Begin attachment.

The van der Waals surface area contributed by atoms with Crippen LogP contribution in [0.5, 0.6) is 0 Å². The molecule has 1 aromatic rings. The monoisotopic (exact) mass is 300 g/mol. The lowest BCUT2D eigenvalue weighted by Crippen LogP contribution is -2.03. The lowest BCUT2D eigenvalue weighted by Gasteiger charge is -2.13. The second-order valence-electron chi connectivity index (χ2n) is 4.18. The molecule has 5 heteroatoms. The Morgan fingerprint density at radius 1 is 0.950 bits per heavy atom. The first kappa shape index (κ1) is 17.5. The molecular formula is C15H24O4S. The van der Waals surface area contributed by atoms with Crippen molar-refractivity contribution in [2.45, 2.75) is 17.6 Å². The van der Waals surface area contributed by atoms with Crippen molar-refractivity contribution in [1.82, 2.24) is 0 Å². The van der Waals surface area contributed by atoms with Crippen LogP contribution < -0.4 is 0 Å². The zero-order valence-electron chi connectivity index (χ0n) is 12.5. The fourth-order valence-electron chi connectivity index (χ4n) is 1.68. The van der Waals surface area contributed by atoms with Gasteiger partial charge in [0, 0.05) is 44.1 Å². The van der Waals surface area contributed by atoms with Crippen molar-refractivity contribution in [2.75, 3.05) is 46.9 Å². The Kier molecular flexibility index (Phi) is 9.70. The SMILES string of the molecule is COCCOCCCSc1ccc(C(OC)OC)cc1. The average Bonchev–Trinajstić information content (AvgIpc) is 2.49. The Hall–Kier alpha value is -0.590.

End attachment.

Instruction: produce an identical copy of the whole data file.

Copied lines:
The van der Waals surface area contributed by atoms with Crippen LogP contribution in [0.5, 0.6) is 0 Å². The molecule has 1 aromatic rings. The monoisotopic (exact) mass is 300 g/mol. The lowest BCUT2D eigenvalue weighted by Crippen LogP contribution is -2.03. The lowest BCUT2D eigenvalue weighted by Gasteiger charge is -2.13. The second-order valence-electron chi connectivity index (χ2n) is 4.18. The molecule has 5 heteroatoms. The Morgan fingerprint density at radius 1 is 0.950 bits per heavy atom. The first kappa shape index (κ1) is 17.5. The molecular formula is C15H24O4S. The van der Waals surface area contributed by atoms with Crippen molar-refractivity contribution in [2.45, 2.75) is 17.6 Å². The van der Waals surface area contributed by atoms with Crippen molar-refractivity contribution in [1.82, 2.24) is 0 Å². The van der Waals surface area contributed by atoms with Crippen LogP contribution < -0.4 is 0 Å². The zero-order valence-electron chi connectivity index (χ0n) is 12.5. The fourth-order valence-electron chi connectivity index (χ4n) is 1.68. The van der Waals surface area contributed by atoms with Gasteiger partial charge in [0, 0.05) is 44.1 Å². The van der Waals surface area contributed by atoms with Crippen molar-refractivity contribution in [2.75, 3.05) is 46.9 Å². The Kier molecular flexibility index (Phi) is 9.70. The SMILES string of the molecule is COCCOCCCSc1ccc(C(OC)OC)cc1. The average Bonchev–Trinajstić information content (AvgIpc) is 2.49. The Hall–Kier alpha value is -0.590.